Sometimes I wonder about all these 6-7 figure launches.
How much do they REALLY collect?
How much of the six or seven figures even reaches their bank account?
The Process – The Questions
Let me explain…
Getting someone to click the “Buy Now” button is just the beginning of the money collections process.
Realistically, some buyers may go through the motions but never pay you. And you probably never even notice.
They can easily fall in between the cracks of your money tracking system aka the accounts receivable or invoicing portion of your accounting system.
I’m not talking about your money-back guarantee because that presumes that they paid you in the first place and you’re going to promise to refund their money if they aren’t happy.
No, what I am talking about is something else entirely.
What I’m talking about is when you have unpaid clients hiding in the wrong place – mainly PayPal or Stripe or your merchant service account as a bounced charge..
You see most people test their system to make sure potential clients can pay them but what they sometimes forget to think about or test is what happens when a payment fails.
Especially installment payments.
So let me ask you…Do you have a system? Do you get notified when a payment fails? Or when a customer’s credit card expires? And then what do you do about it when it happens?
Again most small businesses don’t have any system at all. But creating one is relatively easy.
Especially if you are using an accounting software package like Xero or Wave – or even a simple spreadsheet will do in a pinch.
The point is to have a running total of who owes you money, when it’s due and if they are paid and up to date. This is an overly simplistic definition of accounts receivable and why it’s necessary. Even for a small business or a micro business.
Seriously, you have to do more than watch the cash roll in.
Bank balances are awesome to watch but cash flow is more important.
Cash flow is more helpful when planning future income and expenses.
Quick And Dirty How-To
**FOR ONE TIME PAYMENTS
Use something like Zapier to notify you, your accountant and your accounting software of the impending sale and deposit – by creating a draft invoice.
PRO TIP: I’m all about automating as much as possible but sometimes you have to “touch” things to be certain that you are aware of them. In this case, drafted invoices.
I like to do drafts so that I have to actually review the details of the invoice and make sure everything is correct and recorded properly.
Same deal but instead of a single invoice, use the draft to create a recurring invoice that ends after X number of periods (typically months).
This type of invoice, to me, is more important because now you are watching and waiting for payment to post for your installment payment.
When you don’t see the payments deposited to your bank account and the invoices remains outstanding, you can be proactive in a more timely manner.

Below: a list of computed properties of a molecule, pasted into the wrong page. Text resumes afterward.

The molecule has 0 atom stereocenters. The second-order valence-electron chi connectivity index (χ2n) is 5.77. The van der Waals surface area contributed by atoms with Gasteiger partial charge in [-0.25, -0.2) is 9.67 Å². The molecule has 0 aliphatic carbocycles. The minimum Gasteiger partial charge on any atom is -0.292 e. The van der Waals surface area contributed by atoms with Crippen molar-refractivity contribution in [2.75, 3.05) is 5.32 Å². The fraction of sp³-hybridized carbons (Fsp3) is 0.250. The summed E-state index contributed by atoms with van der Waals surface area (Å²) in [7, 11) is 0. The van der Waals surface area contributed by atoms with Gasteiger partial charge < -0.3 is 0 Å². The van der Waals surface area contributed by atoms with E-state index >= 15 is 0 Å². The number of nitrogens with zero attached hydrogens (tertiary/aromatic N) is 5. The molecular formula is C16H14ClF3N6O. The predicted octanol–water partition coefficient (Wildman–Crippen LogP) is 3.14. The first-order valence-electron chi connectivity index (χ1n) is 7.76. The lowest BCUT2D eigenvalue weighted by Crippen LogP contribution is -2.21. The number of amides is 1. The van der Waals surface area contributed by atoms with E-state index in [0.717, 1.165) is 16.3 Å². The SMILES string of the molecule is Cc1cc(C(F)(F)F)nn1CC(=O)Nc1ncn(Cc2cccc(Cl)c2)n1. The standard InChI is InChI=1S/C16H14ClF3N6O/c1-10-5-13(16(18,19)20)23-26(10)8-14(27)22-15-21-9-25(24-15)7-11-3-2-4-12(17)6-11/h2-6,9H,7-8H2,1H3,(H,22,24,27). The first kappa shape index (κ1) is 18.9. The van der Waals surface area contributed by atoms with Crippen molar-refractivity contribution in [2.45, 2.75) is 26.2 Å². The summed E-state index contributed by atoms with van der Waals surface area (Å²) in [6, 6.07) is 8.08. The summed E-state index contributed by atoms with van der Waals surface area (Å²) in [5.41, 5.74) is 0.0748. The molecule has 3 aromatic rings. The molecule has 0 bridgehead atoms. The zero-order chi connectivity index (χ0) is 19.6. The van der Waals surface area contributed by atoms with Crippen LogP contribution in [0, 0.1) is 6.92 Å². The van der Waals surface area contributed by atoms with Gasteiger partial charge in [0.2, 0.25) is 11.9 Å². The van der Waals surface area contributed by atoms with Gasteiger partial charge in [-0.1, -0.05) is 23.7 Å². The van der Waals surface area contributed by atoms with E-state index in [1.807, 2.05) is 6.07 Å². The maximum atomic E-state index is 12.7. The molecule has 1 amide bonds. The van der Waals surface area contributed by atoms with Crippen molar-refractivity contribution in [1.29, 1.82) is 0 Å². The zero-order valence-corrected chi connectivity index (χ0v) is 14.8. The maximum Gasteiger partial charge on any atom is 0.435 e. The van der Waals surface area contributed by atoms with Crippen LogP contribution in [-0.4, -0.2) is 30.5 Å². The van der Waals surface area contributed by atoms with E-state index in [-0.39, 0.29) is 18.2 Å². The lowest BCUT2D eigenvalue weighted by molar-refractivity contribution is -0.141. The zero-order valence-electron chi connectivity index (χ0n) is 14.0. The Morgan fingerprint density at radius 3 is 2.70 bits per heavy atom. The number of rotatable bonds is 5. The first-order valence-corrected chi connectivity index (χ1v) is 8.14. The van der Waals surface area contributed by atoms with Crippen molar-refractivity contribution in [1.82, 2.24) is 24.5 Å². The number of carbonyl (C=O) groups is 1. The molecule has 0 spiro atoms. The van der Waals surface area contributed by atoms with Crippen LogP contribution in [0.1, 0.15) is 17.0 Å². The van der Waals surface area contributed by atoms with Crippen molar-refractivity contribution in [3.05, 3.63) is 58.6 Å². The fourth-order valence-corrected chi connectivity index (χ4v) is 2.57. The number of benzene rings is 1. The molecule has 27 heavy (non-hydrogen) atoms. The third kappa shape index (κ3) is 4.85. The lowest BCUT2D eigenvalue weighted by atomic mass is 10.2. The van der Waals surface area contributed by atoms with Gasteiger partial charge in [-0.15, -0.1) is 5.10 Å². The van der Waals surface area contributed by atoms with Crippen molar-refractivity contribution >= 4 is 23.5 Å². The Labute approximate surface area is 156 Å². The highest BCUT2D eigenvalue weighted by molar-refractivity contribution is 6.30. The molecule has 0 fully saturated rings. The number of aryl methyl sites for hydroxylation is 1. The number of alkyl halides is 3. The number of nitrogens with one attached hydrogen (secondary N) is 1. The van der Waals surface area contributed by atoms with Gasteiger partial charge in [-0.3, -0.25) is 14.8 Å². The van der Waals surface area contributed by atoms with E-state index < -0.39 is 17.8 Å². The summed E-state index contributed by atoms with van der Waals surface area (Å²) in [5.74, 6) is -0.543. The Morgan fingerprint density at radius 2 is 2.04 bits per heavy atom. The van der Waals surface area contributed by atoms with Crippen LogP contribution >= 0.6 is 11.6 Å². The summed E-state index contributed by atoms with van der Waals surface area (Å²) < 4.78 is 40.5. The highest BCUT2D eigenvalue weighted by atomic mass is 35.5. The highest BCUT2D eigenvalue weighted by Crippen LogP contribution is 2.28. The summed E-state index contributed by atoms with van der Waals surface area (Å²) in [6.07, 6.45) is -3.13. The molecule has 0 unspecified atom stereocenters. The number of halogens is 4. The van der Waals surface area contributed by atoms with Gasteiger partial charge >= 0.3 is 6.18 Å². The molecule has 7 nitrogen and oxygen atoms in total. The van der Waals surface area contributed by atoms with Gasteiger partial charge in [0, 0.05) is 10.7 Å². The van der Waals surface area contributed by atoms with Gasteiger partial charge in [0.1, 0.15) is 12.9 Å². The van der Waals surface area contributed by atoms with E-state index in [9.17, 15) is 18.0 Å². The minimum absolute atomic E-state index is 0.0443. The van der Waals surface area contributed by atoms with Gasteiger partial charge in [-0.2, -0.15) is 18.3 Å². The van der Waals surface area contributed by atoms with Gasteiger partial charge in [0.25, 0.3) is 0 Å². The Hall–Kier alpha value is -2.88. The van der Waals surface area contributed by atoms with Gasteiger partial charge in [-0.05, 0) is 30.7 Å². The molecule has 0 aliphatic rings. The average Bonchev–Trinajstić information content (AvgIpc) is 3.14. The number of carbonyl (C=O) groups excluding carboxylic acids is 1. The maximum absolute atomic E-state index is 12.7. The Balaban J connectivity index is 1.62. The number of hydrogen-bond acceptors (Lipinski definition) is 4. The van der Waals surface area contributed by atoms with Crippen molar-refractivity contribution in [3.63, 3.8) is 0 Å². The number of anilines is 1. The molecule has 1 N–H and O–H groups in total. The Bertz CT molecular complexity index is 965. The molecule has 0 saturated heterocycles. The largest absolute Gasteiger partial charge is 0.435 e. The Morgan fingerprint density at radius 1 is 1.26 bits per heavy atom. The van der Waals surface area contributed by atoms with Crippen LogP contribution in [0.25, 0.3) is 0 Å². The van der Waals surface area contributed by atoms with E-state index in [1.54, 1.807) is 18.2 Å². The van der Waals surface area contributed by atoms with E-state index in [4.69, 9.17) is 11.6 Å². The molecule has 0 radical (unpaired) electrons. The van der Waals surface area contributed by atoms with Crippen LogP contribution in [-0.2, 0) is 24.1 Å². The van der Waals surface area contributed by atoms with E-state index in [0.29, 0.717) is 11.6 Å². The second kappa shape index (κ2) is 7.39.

This can be HUGE if you run a lot of programs, each with their own installment plans and payment terms.
Having recurring invoices set up creates a trigger for you to review your installment income and follow-up when applicable and necessary.
PRO TIP: It’s vital that you stay on top of outstanding receivables, you may want to review them at least twice a month or even weekly.
If you have a few more bucks to invest into your systems, you can try something like Baremetrics or ProfitWell – these integrate with Stripe and you can set them to automatically email your clients when payments fail or when their cards on file are about to expire.
Same deal as installment payments but there is no ending or X number of installments.
An ongoing service can be something like my virtual accounting services or a monthly membership program that’s month to month with no and date.
For this type of receivable, everything else is the same – you just want to watch, be mindful and proactive when payments fail and invoices go unpaid.
When that happens, and it will happen, you should have a system of some sort in place and in writing because you don’t want to continue to provide a non-payer with services or access to content that they have not paid for.
Things To Think About & Ask Yourself
If it’s a membership site, will your clients have continued access to their membership?
How long before their account is deleted all together?
What efforts will you take to update their payment info? Email? Phone call? Combination?
Who will make contact? You? Your assistant? A collections agency?
Money Systems Can Be Simple
Lots of things to think about, right? Money systems can be a little complicated.
Want all the whats, hows and whys? Grab the Money Matters checklist, where I walk you through all of my ‘best practices’ when it comes to doing your own bookkeeping.
Until next time,
Editor’s note: This post was originally published in September 2015 and has been completely revamped and updated.